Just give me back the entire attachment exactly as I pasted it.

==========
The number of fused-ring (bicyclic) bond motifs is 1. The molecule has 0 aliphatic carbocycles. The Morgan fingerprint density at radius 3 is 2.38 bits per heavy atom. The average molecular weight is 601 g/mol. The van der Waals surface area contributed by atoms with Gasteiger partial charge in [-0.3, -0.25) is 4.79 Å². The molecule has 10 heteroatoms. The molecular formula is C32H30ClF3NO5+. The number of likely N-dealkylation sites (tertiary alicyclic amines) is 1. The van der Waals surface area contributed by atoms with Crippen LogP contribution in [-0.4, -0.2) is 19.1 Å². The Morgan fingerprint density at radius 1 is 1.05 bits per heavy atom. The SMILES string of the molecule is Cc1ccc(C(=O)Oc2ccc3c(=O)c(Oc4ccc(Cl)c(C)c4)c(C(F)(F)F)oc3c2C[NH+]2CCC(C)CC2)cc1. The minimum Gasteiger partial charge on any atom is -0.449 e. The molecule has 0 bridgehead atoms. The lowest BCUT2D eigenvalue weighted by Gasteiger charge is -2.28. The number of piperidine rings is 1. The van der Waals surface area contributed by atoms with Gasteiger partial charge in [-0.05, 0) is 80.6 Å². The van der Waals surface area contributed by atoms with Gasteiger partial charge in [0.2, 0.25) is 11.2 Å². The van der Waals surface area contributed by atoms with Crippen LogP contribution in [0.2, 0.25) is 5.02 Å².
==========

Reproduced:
The number of fused-ring (bicyclic) bond motifs is 1. The molecule has 0 aliphatic carbocycles. The Morgan fingerprint density at radius 3 is 2.38 bits per heavy atom. The average molecular weight is 601 g/mol. The van der Waals surface area contributed by atoms with Gasteiger partial charge in [-0.3, -0.25) is 4.79 Å². The molecule has 10 heteroatoms. The molecular formula is C32H30ClF3NO5+. The number of likely N-dealkylation sites (tertiary alicyclic amines) is 1. The van der Waals surface area contributed by atoms with Crippen LogP contribution in [-0.4, -0.2) is 19.1 Å². The Morgan fingerprint density at radius 1 is 1.05 bits per heavy atom. The SMILES string of the molecule is Cc1ccc(C(=O)Oc2ccc3c(=O)c(Oc4ccc(Cl)c(C)c4)c(C(F)(F)F)oc3c2C[NH+]2CCC(C)CC2)cc1. The minimum Gasteiger partial charge on any atom is -0.449 e. The molecule has 0 bridgehead atoms. The lowest BCUT2D eigenvalue weighted by Gasteiger charge is -2.28. The number of piperidine rings is 1. The van der Waals surface area contributed by atoms with Gasteiger partial charge in [-0.05, 0) is 80.6 Å². The van der Waals surface area contributed by atoms with Gasteiger partial charge in [0.2, 0.25) is 11.2 Å². The van der Waals surface area contributed by atoms with Crippen LogP contribution in [0.2, 0.25) is 5.02 Å².